Prerequisites by Topic: Introductory MATLAB programming, Introduction to computational solutions of ODEs and PDEs, Introductory Electromagnetism, Mechanics (oscillators). Corequisite: Differential equations.

Required or Elective: Required

Course Structure: BIOEN 316 employs lectures, practice problems, homework problems, and bi‐weekly quizzes.

Lectures: There are three 1‐hour lectures per week. No points are awarded or deducted for attendance in lecture. However, students are expected to have attended the relevant lecture(s), or at least have reviewed the relevant material, before coming to office hours with questions.

Pre‐lecture reading assignments may be given for days when there is no quiz or homework due. For some of the material, a Catalyst survey will be used as an incentive. This will be new material, so naturally you will not be expected to understand the more complicated concepts. Nonetheless, the instructor will assume that you have done the reading, and you might be called on to explain what you have read or at least to ask relevant questions.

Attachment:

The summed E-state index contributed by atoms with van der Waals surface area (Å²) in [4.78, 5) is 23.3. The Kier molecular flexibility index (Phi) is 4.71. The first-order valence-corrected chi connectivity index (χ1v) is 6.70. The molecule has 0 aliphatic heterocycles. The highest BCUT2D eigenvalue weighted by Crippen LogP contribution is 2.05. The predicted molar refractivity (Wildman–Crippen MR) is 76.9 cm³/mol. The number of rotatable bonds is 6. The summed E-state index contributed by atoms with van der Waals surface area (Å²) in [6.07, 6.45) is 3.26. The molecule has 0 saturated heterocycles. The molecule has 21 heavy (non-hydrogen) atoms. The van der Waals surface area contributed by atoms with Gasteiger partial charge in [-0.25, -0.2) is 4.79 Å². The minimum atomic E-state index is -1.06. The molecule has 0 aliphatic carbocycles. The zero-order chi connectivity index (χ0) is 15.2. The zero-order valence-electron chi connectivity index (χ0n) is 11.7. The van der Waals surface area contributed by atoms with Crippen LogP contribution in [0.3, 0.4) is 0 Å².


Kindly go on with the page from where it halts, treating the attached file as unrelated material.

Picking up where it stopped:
Labs: BIOEN 316 does not have an integrated lab. However, because many of the concepts and procedures are most effectively learned through practice with individualized help, the BIOEN 317 Signals and Sensors Lab course is a required adjunct to BIOEN 316.

Homework: There will be approximately one homework per week. As much as practical, the homework will be due on Fridays. When there is a known conflict with another activity (e.g. a midterm in BIOEN 315), the homework due date will be moved. Homework assignments will be due either at the beginning of lecture OR will be submitted on line, depending on the nature of the assignment. Homework turned in late but before solutions are posted may be penalized at 5% per day unless prior arrangements have been made. No points are awarded for homework turned in after solutions are posted, but we will be glad to read and correct the homework no matter how late (within reason). If you cannot turn in an assignment due to illness, please let the instructors know and we might postpone the solution posting date. Students may discuss the problems, solution strategies and MATLAB syntax, but then are expected to produce their own code and report. Similar to the policy in Computer Science, no matter how you got there, by the time you do the assignment you should understand what you did and how to do it again.